Ireland out of intensive care, but still looks sickly

Despite exiting its bail-out programme, Ireland still has a long way to go.

The announcement that Ireland has officially exited the €85bn bail-out programme set up by the European Union, European Central Bank and International Monetary Fund at the height of the eurozone crisis "is reason to begin to hope again", says Fergus Finlay in the Irish Examiner.

Yet this doesn't mean that all Ireland's struggles are behind it, says Henry Chu in the Los Angeles Times. Yes, the country has already shown it can once again borrow at commercial interest rates and has built up enough of a reserve to fund itself until 2015 in case markets experience any further turbulence in the next few months.

But "official relief at the end of Ireland's reliance on emergency loans is tempered by the fact that it will continue to face deep government cuts in order to close a yawning budget gap and pay off its debt"; the debt-to-GDP ratio remains an unnerving 124%.

That might be less of an issue if the economy was springing back to life robustly, but Ireland continues to face "significant economic challenges", according to Christine Largarde, the IMF's managing director.

Chief among these is tackling unemployment, especially among the young.Around a quarter of those aged under 25 are jobless, even after significant numbers have left the country in search of better prospects.

Meanwhile, bank lending remains weak and promised structural reforms have been implemented piecemeal at best, says The Economist. Realistically, "Ireland is almost as far away as ever from a clean bill of economic health".

Recommended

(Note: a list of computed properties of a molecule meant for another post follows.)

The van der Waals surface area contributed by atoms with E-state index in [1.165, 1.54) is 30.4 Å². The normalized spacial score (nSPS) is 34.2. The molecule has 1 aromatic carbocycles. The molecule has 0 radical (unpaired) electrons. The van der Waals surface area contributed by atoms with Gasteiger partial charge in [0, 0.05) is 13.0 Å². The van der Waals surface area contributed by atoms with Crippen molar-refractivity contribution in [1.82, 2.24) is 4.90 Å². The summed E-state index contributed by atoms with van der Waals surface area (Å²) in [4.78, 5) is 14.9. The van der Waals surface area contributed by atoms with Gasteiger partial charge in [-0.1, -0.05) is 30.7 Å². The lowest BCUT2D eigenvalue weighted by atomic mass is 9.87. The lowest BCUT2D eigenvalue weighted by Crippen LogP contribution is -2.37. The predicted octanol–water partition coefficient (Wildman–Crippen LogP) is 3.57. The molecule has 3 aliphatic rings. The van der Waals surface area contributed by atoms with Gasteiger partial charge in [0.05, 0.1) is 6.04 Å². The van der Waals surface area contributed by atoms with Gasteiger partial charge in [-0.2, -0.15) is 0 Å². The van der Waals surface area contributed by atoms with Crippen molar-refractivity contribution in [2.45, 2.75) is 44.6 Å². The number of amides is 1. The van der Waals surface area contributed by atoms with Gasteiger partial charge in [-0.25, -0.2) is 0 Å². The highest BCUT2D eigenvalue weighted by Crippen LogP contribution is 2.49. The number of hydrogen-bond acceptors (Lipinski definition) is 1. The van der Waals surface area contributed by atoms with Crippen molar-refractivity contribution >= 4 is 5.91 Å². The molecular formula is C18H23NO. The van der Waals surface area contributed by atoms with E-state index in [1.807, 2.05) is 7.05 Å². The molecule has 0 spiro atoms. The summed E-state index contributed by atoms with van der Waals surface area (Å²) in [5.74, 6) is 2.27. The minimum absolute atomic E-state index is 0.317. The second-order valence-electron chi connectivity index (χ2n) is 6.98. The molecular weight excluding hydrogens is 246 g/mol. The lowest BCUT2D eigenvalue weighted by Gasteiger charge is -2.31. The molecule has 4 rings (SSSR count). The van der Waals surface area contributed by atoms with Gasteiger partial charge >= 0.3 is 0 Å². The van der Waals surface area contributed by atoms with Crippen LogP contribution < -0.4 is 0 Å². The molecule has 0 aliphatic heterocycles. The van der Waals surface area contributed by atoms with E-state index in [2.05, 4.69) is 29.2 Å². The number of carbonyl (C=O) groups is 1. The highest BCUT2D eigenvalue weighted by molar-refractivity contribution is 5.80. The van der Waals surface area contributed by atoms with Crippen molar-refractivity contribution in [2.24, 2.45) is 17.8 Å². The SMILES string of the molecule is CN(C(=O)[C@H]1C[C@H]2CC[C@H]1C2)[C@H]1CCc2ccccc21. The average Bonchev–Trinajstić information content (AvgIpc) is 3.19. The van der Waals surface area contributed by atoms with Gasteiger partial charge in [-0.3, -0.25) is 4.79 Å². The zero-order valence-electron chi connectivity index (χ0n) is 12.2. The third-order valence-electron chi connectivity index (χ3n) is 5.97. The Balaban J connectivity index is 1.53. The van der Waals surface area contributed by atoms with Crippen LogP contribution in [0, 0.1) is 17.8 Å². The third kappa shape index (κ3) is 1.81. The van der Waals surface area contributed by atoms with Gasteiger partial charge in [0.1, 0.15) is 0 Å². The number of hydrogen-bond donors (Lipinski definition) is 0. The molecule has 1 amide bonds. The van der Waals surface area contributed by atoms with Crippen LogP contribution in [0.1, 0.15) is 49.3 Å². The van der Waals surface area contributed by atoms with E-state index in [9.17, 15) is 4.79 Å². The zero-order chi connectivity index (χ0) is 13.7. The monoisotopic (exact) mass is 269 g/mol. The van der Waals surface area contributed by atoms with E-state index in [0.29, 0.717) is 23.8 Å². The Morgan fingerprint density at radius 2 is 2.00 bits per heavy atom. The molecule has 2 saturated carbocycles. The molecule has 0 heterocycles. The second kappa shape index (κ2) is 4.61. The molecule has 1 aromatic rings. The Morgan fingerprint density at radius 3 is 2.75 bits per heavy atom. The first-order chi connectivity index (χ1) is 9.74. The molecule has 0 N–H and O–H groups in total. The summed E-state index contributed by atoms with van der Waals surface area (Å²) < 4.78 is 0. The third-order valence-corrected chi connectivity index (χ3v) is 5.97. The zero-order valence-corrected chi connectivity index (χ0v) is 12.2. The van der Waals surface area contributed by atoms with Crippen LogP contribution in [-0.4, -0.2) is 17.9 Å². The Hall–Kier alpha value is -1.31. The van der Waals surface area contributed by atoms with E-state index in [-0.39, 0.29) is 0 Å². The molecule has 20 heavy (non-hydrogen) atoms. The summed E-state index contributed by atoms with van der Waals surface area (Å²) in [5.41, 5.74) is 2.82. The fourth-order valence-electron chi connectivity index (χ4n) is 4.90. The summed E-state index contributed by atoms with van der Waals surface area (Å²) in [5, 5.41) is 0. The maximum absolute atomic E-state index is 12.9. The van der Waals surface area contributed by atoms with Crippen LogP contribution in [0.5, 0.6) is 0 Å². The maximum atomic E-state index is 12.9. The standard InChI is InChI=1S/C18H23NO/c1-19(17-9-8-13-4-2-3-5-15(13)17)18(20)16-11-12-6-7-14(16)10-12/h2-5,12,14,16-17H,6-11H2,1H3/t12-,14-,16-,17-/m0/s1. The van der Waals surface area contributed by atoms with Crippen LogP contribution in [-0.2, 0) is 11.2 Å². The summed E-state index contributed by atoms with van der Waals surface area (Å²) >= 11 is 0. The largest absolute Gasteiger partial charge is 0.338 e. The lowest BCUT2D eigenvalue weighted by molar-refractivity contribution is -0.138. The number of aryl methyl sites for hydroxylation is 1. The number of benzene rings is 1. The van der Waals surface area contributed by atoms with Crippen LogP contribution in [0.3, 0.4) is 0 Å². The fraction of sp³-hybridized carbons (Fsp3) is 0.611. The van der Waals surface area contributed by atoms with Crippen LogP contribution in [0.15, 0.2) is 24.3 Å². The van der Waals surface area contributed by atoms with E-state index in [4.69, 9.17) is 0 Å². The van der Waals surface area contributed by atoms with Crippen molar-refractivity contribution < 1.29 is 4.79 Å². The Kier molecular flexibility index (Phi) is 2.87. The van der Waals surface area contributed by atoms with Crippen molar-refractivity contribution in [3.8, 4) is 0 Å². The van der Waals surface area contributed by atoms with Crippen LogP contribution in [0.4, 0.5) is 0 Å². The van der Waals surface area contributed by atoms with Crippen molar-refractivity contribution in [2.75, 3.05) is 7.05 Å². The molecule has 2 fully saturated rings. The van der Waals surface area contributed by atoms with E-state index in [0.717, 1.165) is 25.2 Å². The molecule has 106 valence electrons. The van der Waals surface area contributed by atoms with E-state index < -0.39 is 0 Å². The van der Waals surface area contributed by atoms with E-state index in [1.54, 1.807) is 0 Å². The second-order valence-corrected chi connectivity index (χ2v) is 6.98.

How long can the good times roll?
Economy

How long can the good times roll?

Despite all the doom and gloom that has dominated our headlines for most of 2019, Britain and most of the rest of the developing world is currently en…
19 Dec 2019
No deal is the best deal for Britain – and the EU too
Brexit

No deal is the best deal for Britain – and the EU too

Europe has a lot to gain from a thriving, independent Britain, says Matthew Lynn.
6 Sep 2020
Europe’s magic works better in the dark
EU Economy

Europe’s magic works better in the dark

Europe’s latest fiscal intervention looks like the kind of muddle-through that makes a United States of Europe more likely, says Merryn Somerset Webb.…
28 Aug 2020
The eurozone takes a big step forward towards fiscal union
EU Economy

The eurozone takes a big step forward towards fiscal union

The European Union’s coronavirus recovery plan and its decision to issue joint debt will change the bloc forever.
23 Jul 2020

Most Popular

Here’s why you really should own at least some bitcoin
Bitcoin

Here’s why you really should own at least some bitcoin

While bitcoin is having a quiet year – at least in relative terms – its potential to become the default cash system for the internet is undiminished, …
16 Sep 2020
Will a second wave of Covid lead to another stockmarket crash?
Stockmarkets

Will a second wave of Covid lead to another stockmarket crash?

Can we expect to see another lockdown like in March, and what will that mean for your money? John Stepek explains.
18 Sep 2020
James Ferguson: How bad data is driving fear of a second wave of Covid-19
UK Economy

James Ferguson: How bad data is driving fear of a second wave of Covid-19

Merryn and John talk to MoneyWeek regular James Ferguson about the rise in infections in coronavirus and what the data is really telling us.
17 Sep 2020